What’s (not) in a Name

I just blogged about What’s (not) in a Name over at the Pivotal Labs blog.

I solve design problems. Sometimes I use hi-res mockups, sometimes I use wireframes. I always use empathy. I always strive to understand the user and design against their needs.

What am I? What should I call myself?

Check it out, and let me know what you think in the comments!

Long-term Estimation in an Agile Environment, or: How I Learned to Stop Worrying and Love the Assumptions Label

I just blogged about my Long-term Estimation in an Agile Environment, or: How I Learned to Stop Worrying and Love the Assumptions Label over at the Pivotal Labs blog.

ESTIMATION IS HARD! Flexible plans executed via iterative development are at the core of Agile:

Welcome changing requirements, even late in development. Agile processes harness change for the customer’s competitive advantage.

This is great for figuring out what to build, but all this flexibility can make planning difficult…

Check it out, and let me know what you think in the comments!

Enforcing Sustainable Pace at the micro-level

I just blogged about Enforcing Sustainable Pace at the Micro-Level over at the Pivotal Labs blog.

Sustainable Pace is one of the Principles behind the Agile Manifesto:

Agile processes promote sustainable development.
The sponsors, developers, and users should be able to maintain a constant pace indefinitely.

For the last few years I’ve been using an app called Time Out to make sure I take regular breaks…

Check it out, and let me know what you think in the comments!

3 Challenges for Agile Design

I just blogged about my 3 Challenges for Agile Design over at the Pivotal Labs blog.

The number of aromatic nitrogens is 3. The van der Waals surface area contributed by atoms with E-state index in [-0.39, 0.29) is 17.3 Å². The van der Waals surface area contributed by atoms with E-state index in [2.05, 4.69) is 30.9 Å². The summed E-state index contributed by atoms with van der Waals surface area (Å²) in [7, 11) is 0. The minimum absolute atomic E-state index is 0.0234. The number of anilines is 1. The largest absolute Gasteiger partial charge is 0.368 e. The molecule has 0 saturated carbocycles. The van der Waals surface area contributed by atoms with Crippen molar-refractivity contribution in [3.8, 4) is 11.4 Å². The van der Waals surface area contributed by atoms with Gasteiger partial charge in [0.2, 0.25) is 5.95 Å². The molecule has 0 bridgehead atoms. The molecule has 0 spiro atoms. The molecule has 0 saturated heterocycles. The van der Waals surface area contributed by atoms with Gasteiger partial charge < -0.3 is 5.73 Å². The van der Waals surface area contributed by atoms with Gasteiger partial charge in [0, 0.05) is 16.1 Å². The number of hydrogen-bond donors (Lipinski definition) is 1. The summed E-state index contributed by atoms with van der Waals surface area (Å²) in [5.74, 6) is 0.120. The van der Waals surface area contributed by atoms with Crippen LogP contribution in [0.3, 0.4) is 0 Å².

Software development has been revolutionized by Agile development practices, but designers struggle to adapt to the very same techniques—despite suffering many of the same challenges that led to Agile. What exactly are these problems? And how can Agilists and designers address them?

Check it out, and let me know what you think in the comments!

How to Build an Awesome, Affordable, Flexible Standing Desk Using Metroshelves

I just blogged about my How to Build an Awesome, Affordable, Flexible Standing Desk Using Metroshelves over at the Pivotal Labs blog.

I’ve written about using a standing desk; now let’s talk about building one. Commercial standing desks are ugly and overpriced. Building standing desks out of Metroshelves is a great alternative: economic, ergonomic, efficient in their use of space, robust, and flexible. Best of all, if you decide you no longer want a standing desk, its easy to reconfigure into shelving or a sitting desk.

Check it out, and let me know what you think in the comments!

The Big Design Refactor

I just blogged about The Big Design Refactor over at the Pivotal Labs blog.

Design starts with systematic thinking and then shifts to incremental changes. No matter where a project starts, at some point the design systems’ integrity will degrade to the point that you need to look at the whole thing fresh. Welcome to the Big Design Refactor. In the beginning, you had a beautiful, functional design system. And then you had to watch, helplessly, as it degraded under the weight of a thousand tiny changes. What can you do?

Check it out, and let me know what you think in the comments!

The Journey to Using a Standing Desk

I just blogged about my Journey to Using a Standing Desk over at the Pivotal Labs blog.

Why a standing desk? Ultimately the goal is to go to a treadmill desk (for reasons outlined here), but before sinking the money and effort into that endeavor, I’d been meaning to try out a standing desk. It was never really a priority and I was working at a client-site (which inhibited my ability to request furniture) and so I kept putting it off. Finally one day I snapped…

Check it out, and let me know what you think in the comments!